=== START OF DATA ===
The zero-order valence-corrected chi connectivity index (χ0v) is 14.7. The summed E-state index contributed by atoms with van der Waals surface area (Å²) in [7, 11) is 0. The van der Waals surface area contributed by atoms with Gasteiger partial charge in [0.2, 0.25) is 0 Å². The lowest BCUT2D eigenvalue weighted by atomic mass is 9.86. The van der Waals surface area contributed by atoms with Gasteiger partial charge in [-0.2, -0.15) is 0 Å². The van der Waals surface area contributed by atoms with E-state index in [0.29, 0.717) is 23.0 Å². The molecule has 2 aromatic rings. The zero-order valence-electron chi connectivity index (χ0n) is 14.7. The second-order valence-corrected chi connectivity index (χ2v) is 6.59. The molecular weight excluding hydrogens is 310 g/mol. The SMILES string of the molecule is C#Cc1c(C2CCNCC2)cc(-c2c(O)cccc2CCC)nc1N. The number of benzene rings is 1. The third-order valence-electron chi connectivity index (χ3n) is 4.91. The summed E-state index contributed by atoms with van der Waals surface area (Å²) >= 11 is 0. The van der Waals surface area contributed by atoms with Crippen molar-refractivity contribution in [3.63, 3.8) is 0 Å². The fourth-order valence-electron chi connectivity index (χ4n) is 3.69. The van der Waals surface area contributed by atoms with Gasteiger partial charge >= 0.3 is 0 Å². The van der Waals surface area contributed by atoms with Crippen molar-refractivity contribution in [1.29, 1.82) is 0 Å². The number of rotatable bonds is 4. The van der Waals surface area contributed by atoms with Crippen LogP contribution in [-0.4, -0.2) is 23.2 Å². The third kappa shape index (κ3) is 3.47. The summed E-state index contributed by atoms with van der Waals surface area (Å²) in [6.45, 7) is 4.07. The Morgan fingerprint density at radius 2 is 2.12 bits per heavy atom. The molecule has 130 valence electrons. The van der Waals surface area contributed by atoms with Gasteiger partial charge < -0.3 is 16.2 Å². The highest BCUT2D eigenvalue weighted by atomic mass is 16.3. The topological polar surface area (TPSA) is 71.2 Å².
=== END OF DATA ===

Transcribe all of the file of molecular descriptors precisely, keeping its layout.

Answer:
The zero-order valence-corrected chi connectivity index (χ0v) is 14.7. The summed E-state index contributed by atoms with van der Waals surface area (Å²) in [7, 11) is 0. The van der Waals surface area contributed by atoms with Gasteiger partial charge in [0.2, 0.25) is 0 Å². The lowest BCUT2D eigenvalue weighted by atomic mass is 9.86. The van der Waals surface area contributed by atoms with Gasteiger partial charge in [-0.2, -0.15) is 0 Å². The van der Waals surface area contributed by atoms with E-state index in [0.29, 0.717) is 23.0 Å². The molecule has 2 aromatic rings. The zero-order valence-electron chi connectivity index (χ0n) is 14.7. The second-order valence-corrected chi connectivity index (χ2v) is 6.59. The molecular weight excluding hydrogens is 310 g/mol. The SMILES string of the molecule is C#Cc1c(C2CCNCC2)cc(-c2c(O)cccc2CCC)nc1N. The number of benzene rings is 1. The third-order valence-electron chi connectivity index (χ3n) is 4.91. The summed E-state index contributed by atoms with van der Waals surface area (Å²) >= 11 is 0. The van der Waals surface area contributed by atoms with Crippen molar-refractivity contribution in [3.63, 3.8) is 0 Å². The fourth-order valence-electron chi connectivity index (χ4n) is 3.69. The van der Waals surface area contributed by atoms with Gasteiger partial charge >= 0.3 is 0 Å². The van der Waals surface area contributed by atoms with Crippen molar-refractivity contribution in [1.29, 1.82) is 0 Å². The number of rotatable bonds is 4. The van der Waals surface area contributed by atoms with Crippen LogP contribution in [-0.4, -0.2) is 23.2 Å². The third kappa shape index (κ3) is 3.47. The summed E-state index contributed by atoms with van der Waals surface area (Å²) in [6.45, 7) is 4.07. The Morgan fingerprint density at radius 2 is 2.12 bits per heavy atom. The molecule has 130 valence electrons. The van der Waals surface area contributed by atoms with Gasteiger partial charge < -0.3 is 16.2 Å². The highest BCUT2D eigenvalue weighted by atomic mass is 16.3. The topological polar surface area (TPSA) is 71.2 Å².